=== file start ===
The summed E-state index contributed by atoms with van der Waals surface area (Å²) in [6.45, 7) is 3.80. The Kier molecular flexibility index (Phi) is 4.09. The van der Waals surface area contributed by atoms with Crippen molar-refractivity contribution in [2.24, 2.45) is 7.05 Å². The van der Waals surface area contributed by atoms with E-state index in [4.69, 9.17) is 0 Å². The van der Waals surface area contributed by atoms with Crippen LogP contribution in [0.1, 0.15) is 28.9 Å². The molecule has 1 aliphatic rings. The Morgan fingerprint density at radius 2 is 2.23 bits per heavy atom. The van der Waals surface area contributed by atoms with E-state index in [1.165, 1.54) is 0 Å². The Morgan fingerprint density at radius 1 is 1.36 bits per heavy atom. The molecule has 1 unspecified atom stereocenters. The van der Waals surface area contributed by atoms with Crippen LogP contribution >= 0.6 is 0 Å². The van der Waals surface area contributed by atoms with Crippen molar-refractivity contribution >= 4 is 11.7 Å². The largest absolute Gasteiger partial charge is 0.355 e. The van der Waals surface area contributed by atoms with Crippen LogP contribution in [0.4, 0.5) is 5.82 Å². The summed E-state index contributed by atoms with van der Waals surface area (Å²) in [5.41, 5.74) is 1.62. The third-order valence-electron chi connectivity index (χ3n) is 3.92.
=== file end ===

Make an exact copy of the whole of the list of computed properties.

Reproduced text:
The summed E-state index contributed by atoms with van der Waals surface area (Å²) in [6.45, 7) is 3.80. The Kier molecular flexibility index (Phi) is 4.09. The van der Waals surface area contributed by atoms with Crippen molar-refractivity contribution in [2.24, 2.45) is 7.05 Å². The van der Waals surface area contributed by atoms with E-state index in [4.69, 9.17) is 0 Å². The van der Waals surface area contributed by atoms with Crippen LogP contribution in [0.1, 0.15) is 28.9 Å². The molecule has 1 aliphatic rings. The Morgan fingerprint density at radius 2 is 2.23 bits per heavy atom. The van der Waals surface area contributed by atoms with E-state index in [1.165, 1.54) is 0 Å². The Morgan fingerprint density at radius 1 is 1.36 bits per heavy atom. The molecule has 1 unspecified atom stereocenters. The van der Waals surface area contributed by atoms with Crippen LogP contribution >= 0.6 is 0 Å². The van der Waals surface area contributed by atoms with Crippen molar-refractivity contribution >= 4 is 11.7 Å². The largest absolute Gasteiger partial charge is 0.355 e. The van der Waals surface area contributed by atoms with Crippen LogP contribution in [0.4, 0.5) is 5.82 Å². The summed E-state index contributed by atoms with van der Waals surface area (Å²) in [5.41, 5.74) is 1.62. The third-order valence-electron chi connectivity index (χ3n) is 3.92.